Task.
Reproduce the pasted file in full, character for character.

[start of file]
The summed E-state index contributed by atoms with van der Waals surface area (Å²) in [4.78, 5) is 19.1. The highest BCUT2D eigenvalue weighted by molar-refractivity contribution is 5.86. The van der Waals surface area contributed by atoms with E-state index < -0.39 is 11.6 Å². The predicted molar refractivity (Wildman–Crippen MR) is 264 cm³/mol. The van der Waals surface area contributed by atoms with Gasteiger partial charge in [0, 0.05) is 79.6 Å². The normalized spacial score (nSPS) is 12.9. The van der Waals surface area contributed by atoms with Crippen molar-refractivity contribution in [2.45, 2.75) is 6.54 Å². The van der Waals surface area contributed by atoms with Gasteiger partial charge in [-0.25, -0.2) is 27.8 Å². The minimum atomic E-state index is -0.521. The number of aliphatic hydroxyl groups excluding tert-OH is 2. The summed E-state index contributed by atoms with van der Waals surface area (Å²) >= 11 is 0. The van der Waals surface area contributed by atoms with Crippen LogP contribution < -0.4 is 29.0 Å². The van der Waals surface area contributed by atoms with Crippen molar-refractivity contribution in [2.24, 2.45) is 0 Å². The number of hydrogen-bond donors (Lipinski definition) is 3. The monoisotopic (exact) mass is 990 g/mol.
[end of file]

The summed E-state index contributed by atoms with van der Waals surface area (Å²) in [4.78, 5) is 19.1. The highest BCUT2D eigenvalue weighted by molar-refractivity contribution is 5.86. The van der Waals surface area contributed by atoms with E-state index < -0.39 is 11.6 Å². The predicted molar refractivity (Wildman–Crippen MR) is 264 cm³/mol. The van der Waals surface area contributed by atoms with Gasteiger partial charge in [0, 0.05) is 79.6 Å². The normalized spacial score (nSPS) is 12.9. The van der Waals surface area contributed by atoms with Crippen molar-refractivity contribution in [2.45, 2.75) is 6.54 Å². The van der Waals surface area contributed by atoms with Gasteiger partial charge in [-0.25, -0.2) is 27.8 Å². The minimum atomic E-state index is -0.521. The number of aliphatic hydroxyl groups excluding tert-OH is 2. The summed E-state index contributed by atoms with van der Waals surface area (Å²) >= 11 is 0. The van der Waals surface area contributed by atoms with Crippen LogP contribution < -0.4 is 29.0 Å². The van der Waals surface area contributed by atoms with Crippen molar-refractivity contribution in [2.24, 2.45) is 0 Å². The number of hydrogen-bond donors (Lipinski definition) is 3. The monoisotopic (exact) mass is 990 g/mol.